- The Mariners will likely be one of the trade deadline's busiest teams whether they're in contention or not, Larry Stone of the Seattle Times writes. The M's could look to deal one of their several short-term veterans if they're out of the race, or could augment their Major League roster if they're in the hunt for a playoff spot.
- In past years, the Yankees might have responded to Mark Teixeira's injury by simply acquiring a proven everyday bat like Justin Morneau, but Davld Waldstein of the New York Times uses this hypothetical trade to illustrate how the Yankees' philosophy has changed under Hal Steinbrenner.
- Mets assistant GM John Ricco talks to Alexander Hyacinthe of Metsblog about how the team views the 2013 season and what they expect from their young core players in the coming year.
- The Tigers could keep Rick Porcello due to dissatisfaction with current trade offers and because they may be forced to use Drew Smyly as a long reliever, Lynn Henning of the Detroit Free Press reports. Smyly projects as the Tigers' fifth starter if Porcello is moved.
- MLB.com's Jason Beck looks at some of the Tigers' bench options at the back of their roster. Don Kelly, who signed a minor league deal with the Detroit in January, can opt out of his contract if he doesn't win a roster spot but Beck believes Kelly has won a spot on the team.
- Catcher Brian Jeroloman became a "phantom ballplayer" when he spent over a month on the Blue Jays' roster in 2011 but never actually appeared in a game due to injuries. Now in the Indians' minor league camp, Jeroloman talks to MLB.com's Jordan Bastian about his quest to "officially" become a Major Leaguer.
- We've already heard that the Dodgers may hold onto their surplus of starting pitching, though Aaron Harang and Chris Capuano's trade value may have dropped anyway given their struggles during Spring Training, Dylan Hernandez of the L.A. Times reports.
Despite their rotation surplus, Ned Colletti and the Dodgers are "in no rush" to trade a starting pitcher, MLB.com's Ken Gurnick reports. Zack Greinke and Chad Billingsley are dealing with minor injuries, and Ted Lilly is coming back from shoulder surgery. Even if all the Dodgers' starting pitchers are healthy, one scenario might be for Hyun-Jin Ryu, Chris Capuano and Aaron Harang to begin the season in the bullpen.
Previous reports have indicated that other teams may be trying to force the Dodgers into a tough spot by lowballing them on trade offers until the need to set their 25-man roster forces L.A. to make a decision about how to handle its eight starting pitchers. If one of their starters isn't healthy or if the Dodgers are willing to use several of their starters in relief, that negotiation tactic might not work. Forcing a number of starters to the bullpen, though, would simply move the logjam from one part of the team to another, where it might affect pitchers like Matt Guerrier and a number of younger relievers. Here are more notes from the Dodgers.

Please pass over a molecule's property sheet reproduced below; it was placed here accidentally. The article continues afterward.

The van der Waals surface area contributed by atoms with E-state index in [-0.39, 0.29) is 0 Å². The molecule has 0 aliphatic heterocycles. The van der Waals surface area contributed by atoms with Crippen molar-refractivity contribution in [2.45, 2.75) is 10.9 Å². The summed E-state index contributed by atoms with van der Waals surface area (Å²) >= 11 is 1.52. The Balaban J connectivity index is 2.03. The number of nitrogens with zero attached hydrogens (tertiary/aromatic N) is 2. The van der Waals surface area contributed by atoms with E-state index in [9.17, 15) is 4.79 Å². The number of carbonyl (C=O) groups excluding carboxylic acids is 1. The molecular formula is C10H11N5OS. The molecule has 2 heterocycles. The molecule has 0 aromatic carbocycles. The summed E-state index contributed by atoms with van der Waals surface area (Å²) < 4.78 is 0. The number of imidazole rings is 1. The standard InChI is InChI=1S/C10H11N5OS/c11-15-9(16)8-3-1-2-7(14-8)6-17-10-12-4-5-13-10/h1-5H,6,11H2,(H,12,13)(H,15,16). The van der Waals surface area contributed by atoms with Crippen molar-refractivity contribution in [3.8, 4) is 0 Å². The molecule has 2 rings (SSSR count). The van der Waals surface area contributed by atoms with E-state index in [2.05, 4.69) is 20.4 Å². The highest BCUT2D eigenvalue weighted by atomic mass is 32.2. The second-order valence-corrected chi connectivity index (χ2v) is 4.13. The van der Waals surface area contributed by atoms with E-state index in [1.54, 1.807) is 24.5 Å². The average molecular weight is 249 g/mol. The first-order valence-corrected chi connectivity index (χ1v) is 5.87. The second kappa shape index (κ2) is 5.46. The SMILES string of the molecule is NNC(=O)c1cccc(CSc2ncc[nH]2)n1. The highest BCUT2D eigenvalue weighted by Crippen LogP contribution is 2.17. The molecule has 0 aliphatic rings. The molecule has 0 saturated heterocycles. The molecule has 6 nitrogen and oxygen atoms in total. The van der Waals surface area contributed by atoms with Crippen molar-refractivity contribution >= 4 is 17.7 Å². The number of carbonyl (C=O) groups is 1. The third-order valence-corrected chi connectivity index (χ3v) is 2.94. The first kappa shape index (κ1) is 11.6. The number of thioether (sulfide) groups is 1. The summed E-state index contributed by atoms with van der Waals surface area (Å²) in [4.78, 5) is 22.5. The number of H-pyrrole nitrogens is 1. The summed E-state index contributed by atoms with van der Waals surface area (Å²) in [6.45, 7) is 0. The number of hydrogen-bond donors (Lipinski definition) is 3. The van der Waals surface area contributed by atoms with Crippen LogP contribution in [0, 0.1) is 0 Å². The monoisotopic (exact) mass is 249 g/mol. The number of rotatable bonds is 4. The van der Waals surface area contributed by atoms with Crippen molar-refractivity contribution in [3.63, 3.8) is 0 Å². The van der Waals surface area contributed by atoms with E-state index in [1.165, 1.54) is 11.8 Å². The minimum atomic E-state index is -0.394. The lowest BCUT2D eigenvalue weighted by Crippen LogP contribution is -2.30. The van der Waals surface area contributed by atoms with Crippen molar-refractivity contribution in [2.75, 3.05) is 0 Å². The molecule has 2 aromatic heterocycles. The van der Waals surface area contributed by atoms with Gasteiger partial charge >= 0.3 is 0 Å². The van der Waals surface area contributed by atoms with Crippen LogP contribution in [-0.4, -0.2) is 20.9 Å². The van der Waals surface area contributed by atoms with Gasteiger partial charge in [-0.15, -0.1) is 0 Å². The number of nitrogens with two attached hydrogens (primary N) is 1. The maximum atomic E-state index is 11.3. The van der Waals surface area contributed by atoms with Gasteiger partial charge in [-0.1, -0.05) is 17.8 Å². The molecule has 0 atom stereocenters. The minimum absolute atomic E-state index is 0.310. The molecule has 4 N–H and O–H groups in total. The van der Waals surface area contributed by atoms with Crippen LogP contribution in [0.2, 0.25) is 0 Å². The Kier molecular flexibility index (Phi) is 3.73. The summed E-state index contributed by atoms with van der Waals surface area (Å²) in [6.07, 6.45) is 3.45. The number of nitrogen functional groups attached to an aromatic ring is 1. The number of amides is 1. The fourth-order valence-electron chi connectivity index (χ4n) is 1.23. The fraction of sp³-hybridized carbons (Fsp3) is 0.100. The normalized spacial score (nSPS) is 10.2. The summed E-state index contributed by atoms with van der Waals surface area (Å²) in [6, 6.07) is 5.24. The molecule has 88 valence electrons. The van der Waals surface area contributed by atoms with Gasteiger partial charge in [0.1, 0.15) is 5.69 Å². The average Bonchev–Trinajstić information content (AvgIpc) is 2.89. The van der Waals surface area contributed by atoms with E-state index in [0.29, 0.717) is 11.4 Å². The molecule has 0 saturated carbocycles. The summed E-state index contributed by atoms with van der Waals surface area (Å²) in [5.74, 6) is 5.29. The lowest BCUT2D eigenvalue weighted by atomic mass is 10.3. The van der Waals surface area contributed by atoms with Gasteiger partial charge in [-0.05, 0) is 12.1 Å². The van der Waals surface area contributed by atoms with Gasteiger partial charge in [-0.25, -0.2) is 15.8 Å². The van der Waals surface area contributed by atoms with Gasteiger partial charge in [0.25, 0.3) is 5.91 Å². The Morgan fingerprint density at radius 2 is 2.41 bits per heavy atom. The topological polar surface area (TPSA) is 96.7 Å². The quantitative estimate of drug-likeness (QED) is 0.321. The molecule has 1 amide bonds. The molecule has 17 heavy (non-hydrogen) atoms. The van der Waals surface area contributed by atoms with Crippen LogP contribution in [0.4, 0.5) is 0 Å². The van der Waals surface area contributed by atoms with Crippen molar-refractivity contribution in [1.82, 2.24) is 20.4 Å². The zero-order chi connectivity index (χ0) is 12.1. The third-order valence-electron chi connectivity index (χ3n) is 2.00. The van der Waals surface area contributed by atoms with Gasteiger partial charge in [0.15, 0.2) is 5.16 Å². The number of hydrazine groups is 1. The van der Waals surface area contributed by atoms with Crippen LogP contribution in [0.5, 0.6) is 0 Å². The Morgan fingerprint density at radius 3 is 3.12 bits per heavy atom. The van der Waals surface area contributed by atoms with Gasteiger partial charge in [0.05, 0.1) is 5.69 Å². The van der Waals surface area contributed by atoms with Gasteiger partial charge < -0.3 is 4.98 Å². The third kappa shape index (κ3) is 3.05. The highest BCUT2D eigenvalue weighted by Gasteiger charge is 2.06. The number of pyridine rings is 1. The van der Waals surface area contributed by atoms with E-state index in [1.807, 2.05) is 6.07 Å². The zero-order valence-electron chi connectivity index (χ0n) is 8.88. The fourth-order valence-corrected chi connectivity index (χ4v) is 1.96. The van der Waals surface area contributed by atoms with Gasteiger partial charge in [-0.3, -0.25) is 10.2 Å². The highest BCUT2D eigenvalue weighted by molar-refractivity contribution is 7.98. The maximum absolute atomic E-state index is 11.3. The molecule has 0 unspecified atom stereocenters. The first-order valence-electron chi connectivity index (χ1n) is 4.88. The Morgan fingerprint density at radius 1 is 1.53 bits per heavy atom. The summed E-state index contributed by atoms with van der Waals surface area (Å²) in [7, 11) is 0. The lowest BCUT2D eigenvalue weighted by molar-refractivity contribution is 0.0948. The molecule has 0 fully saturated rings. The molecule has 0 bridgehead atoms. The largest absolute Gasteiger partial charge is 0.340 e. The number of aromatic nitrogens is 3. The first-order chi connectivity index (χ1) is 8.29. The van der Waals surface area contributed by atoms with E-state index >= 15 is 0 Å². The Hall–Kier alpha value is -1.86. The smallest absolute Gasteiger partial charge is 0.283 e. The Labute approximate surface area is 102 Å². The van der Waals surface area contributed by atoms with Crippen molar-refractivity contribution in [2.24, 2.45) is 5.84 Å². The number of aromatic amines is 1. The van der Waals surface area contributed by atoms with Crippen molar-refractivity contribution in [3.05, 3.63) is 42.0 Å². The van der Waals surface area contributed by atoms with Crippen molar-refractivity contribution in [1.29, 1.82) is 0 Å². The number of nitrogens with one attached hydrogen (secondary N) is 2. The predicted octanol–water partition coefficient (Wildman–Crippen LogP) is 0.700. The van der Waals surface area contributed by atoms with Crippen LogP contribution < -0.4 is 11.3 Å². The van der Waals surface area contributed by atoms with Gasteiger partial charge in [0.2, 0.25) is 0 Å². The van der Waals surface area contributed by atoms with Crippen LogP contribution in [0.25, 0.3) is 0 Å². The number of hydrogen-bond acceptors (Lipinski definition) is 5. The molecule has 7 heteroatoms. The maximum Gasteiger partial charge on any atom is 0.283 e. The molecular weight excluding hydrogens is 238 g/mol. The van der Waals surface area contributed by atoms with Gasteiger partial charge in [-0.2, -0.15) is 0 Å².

- The Dodgers may eat the remaining $8MM on Juan Uribe's contract, Steve Dilbeck of the Los Angeles Times reports, but Uribe is trying to recast himself as a utilityman who can also back up Adrian Gonzalez at first base. Uribe's three-year, $21MM contract, signed after the 2010 season, almost immediately proved to be a poor investment, as Uribe hit .204/264/.293 in the first year of the deal, then .191/.258/.284 in 2012.
- Dodgers manager Don Mattingly says his team should consider letting him go if the team does not make the playoffs, Bill Shaikin of the Los Angeles Times reports. "If we can't get them to play the game right, they may have the wrong voice. There's a ton of talent here," Mattingly says. Mattingly is not under contract for 2014, and Shaikin reports that Mattingly does not expect to receive a contract extension before the season starts.
The Dodgers have an embarrassment of riches on the mound and it stands to reason that, at some point, they will move at least one of their extra starters for other assets. Earlier today, Nick Cafardo of the Boston Globe reported that Ted Lilly is drawing more interest than Chris Capuano and Aaron Harang at this stage, despite missing most of last season. Here’s more out of Los Angeles and other notes from the NL West..